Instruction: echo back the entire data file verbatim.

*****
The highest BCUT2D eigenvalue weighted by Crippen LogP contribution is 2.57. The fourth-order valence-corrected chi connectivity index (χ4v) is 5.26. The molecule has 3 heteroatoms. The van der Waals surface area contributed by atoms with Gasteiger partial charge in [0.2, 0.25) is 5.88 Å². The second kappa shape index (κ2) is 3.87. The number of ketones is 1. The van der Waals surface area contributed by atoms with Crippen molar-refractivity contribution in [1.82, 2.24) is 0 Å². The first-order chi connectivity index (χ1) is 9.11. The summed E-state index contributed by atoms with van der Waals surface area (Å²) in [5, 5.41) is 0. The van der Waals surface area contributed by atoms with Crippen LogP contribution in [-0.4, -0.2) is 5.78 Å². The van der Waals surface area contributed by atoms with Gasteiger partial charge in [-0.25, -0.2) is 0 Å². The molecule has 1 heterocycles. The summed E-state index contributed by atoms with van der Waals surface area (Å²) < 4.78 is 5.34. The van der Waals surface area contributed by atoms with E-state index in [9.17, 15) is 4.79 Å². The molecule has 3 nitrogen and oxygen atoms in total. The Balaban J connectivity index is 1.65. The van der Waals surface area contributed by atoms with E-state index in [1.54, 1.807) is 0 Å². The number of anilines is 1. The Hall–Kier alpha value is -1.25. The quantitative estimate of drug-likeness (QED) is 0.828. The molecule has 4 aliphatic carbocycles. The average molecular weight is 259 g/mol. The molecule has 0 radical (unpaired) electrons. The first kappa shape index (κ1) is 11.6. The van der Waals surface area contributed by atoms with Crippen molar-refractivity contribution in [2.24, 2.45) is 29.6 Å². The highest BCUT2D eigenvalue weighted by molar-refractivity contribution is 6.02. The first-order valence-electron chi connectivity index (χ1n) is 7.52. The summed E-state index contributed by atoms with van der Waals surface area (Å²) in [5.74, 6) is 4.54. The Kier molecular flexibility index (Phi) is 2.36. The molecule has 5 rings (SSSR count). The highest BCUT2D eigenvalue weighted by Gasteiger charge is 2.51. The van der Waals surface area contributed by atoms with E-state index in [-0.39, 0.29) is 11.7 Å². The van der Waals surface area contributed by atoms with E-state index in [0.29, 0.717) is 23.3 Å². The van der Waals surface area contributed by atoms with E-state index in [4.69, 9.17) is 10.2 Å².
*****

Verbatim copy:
The highest BCUT2D eigenvalue weighted by Crippen LogP contribution is 2.57. The fourth-order valence-corrected chi connectivity index (χ4v) is 5.26. The molecule has 3 heteroatoms. The van der Waals surface area contributed by atoms with Gasteiger partial charge in [0.2, 0.25) is 5.88 Å². The second kappa shape index (κ2) is 3.87. The number of ketones is 1. The van der Waals surface area contributed by atoms with Crippen molar-refractivity contribution in [1.82, 2.24) is 0 Å². The first-order chi connectivity index (χ1) is 9.11. The summed E-state index contributed by atoms with van der Waals surface area (Å²) in [5, 5.41) is 0. The van der Waals surface area contributed by atoms with Crippen LogP contribution in [-0.4, -0.2) is 5.78 Å². The van der Waals surface area contributed by atoms with Gasteiger partial charge in [-0.25, -0.2) is 0 Å². The molecule has 1 heterocycles. The summed E-state index contributed by atoms with van der Waals surface area (Å²) < 4.78 is 5.34. The van der Waals surface area contributed by atoms with E-state index in [9.17, 15) is 4.79 Å². The molecule has 3 nitrogen and oxygen atoms in total. The Balaban J connectivity index is 1.65. The van der Waals surface area contributed by atoms with E-state index in [1.54, 1.807) is 0 Å². The number of anilines is 1. The Hall–Kier alpha value is -1.25. The quantitative estimate of drug-likeness (QED) is 0.828. The molecule has 4 aliphatic carbocycles. The average molecular weight is 259 g/mol. The molecule has 0 radical (unpaired) electrons. The first kappa shape index (κ1) is 11.6. The van der Waals surface area contributed by atoms with Crippen molar-refractivity contribution in [2.24, 2.45) is 29.6 Å². The highest BCUT2D eigenvalue weighted by molar-refractivity contribution is 6.02. The first-order valence-electron chi connectivity index (χ1n) is 7.52. The summed E-state index contributed by atoms with van der Waals surface area (Å²) in [5.74, 6) is 4.54. The Kier molecular flexibility index (Phi) is 2.36. The molecule has 5 rings (SSSR count). The highest BCUT2D eigenvalue weighted by Gasteiger charge is 2.51. The van der Waals surface area contributed by atoms with E-state index in [-0.39, 0.29) is 11.7 Å². The van der Waals surface area contributed by atoms with E-state index in [0.29, 0.717) is 23.3 Å². The van der Waals surface area contributed by atoms with E-state index in [4.69, 9.17) is 10.2 Å².